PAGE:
Dreamy views you have to work for
Once I finally get comfortable, I’m able to fully appreciate everything surrounding me, right down to the neon-green lichen covering parts of the cliff face. The view includes the 14,259-foot Longs Peak, Jurassic Park (a series of gorgeous domes) and Mummy Range.
With so much beauty and varied landscape, it’s easy to see why people flock here. Adrenaline-pumping adventures range from mountain biking to ice climbing to river rafting. And the Rocky Mountain National Park provides plenty of opportunities to spot elk, bighorn sheep and deer year round.
As we scarf down dinner, delivered via basket (Sanford’s portaledge is about 15 feet above ours) we are still geeking out about the whole situation. Here we are, the sun is setting, we are taking in views that few get to see and we cannot wipe the goofy grins from our faces.
Still, it gets better. A hummingbird flies to about eye level as if to say hello while its tiny wings flap 50 times per second. Sanford sees this all the time, but for us, it’s straight out of a fairytale. Better yet, he says, this season he’s had the chance to see baby peregrine falcons learning how to fly.
“I got some amazing close encounters with the parent birds,” Sanford says. “They swooped and screeched at me while I moved my gear. Nothing beats seeing the young ones gliding back and forth and play fighting with each other.”
To sleep or not to sleep
Narrow sleeping quarters take some adjustment, but the views are rewarding.
Once I get used to my new sleeping quarters, I start to relax. We had already discussed that I would sleep (or stare endlessly at the top of the tent) on the edge side, while my sister would take the wall side. Believe it or not, it feels quite cozy.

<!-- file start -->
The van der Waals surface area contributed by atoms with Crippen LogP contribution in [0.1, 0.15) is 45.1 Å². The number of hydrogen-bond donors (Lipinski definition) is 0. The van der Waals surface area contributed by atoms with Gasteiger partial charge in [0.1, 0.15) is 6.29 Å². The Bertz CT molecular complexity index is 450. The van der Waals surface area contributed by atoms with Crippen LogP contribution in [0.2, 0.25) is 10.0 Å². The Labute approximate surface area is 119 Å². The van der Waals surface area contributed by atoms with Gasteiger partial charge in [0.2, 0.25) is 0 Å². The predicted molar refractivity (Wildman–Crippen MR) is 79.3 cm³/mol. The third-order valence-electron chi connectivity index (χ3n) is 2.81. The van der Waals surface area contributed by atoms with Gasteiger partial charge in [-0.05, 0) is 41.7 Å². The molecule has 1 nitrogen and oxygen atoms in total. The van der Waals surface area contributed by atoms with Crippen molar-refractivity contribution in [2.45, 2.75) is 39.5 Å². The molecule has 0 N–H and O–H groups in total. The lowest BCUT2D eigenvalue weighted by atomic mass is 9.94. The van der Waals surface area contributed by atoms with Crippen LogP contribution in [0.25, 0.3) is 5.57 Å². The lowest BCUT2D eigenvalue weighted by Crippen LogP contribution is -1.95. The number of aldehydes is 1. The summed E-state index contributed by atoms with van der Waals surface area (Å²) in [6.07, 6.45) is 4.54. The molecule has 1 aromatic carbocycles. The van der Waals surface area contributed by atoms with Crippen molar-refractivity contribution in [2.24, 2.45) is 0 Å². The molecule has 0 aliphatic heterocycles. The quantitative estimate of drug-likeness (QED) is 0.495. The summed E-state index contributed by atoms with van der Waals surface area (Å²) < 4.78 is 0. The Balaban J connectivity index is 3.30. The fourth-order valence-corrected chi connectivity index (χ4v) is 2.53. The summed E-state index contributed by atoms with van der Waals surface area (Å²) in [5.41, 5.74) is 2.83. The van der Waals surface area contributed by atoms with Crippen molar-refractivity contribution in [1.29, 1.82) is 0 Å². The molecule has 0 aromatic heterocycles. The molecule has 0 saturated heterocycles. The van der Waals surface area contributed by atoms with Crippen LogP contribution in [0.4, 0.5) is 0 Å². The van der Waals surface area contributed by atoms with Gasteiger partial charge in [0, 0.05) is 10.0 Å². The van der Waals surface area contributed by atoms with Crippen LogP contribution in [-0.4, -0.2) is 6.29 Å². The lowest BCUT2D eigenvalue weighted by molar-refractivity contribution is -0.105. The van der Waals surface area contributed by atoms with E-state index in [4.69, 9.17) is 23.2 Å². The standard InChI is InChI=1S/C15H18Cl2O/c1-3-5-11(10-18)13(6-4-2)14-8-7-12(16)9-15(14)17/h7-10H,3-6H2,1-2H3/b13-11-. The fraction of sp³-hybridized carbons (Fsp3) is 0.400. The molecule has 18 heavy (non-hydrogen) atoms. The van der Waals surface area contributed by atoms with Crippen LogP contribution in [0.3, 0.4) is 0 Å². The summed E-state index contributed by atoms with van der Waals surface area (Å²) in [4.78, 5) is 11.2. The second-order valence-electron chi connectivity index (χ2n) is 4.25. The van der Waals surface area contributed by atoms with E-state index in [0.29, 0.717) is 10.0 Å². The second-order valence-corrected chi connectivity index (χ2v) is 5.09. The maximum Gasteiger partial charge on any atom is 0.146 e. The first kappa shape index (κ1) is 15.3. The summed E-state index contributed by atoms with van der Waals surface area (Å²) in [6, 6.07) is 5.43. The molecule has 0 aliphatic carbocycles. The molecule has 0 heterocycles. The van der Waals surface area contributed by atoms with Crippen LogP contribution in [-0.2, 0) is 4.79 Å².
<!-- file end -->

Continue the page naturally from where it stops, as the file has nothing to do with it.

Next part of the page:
“I’ve never had anyone fall off the ledge,” Sanford points out. “I’ve heard stories of climbers, typically couples, getting too rowdy and causing the ledge to flip, but I’ve never had anyone just roll off. If you were to roll off in your sleep, you would fall only a few feet before hitting the end of your tether.”
Still, it’s a thought that pops into my head every time my sister moves.
Fortunately, I remain securely snuggled in my sleeping bag all night. The winds pick up enough that we pull the tent flaps down. Voilà! It is transformed into a cool, little fort, hanging high above the tree tops.
Come morning time, we are treated to a brilliant sunrise, veggie omelets (carefully prepared in a Jet Boil stove that dangles from the cliff) and a visit from the mama falcon. She’s in full-on protective mode right now, so we expect her to attack the drone documenting our experience. She swoops pretty close to the buzzing device, but surprisingly leaves it alone.
Soon after, we discover the most challenging part of all is the way down. Since yesterday, we have only been sitting or snoozing on the camp cot. Now, we must stand on this wobbly rectangle and rappel down.
I slowly stand. It dips. And I nearly lose by balance. Without much grace, I lean back and begin the hopping motion that is rappelling.
Sanford reminds us that fear is completely normal.
“Being afraid of heights just means that your brain works properly,” he says. “As humans we aren’t supposed to be comfortable hanging off steep cliffs.”
Back on the ground, we are all smiles, all day long.
Months later, I’m still telling anyone who will listen about my gravity-defying excursion. Hands down, it’s one of the most rewarding experiences I’ve ever had. And it’s become a new way for my friends to introduce me: ‘This is Sarah. She does crazy things like spend the night on the side of a cliff.’
Yes, that’s me. And I would do it over and over again.
If you go
For something a bit tamer, consider the “Just Lunch or Dinner” program where you picnic on a portaledge only 40 feet in the air. Prices start at $295 for one person.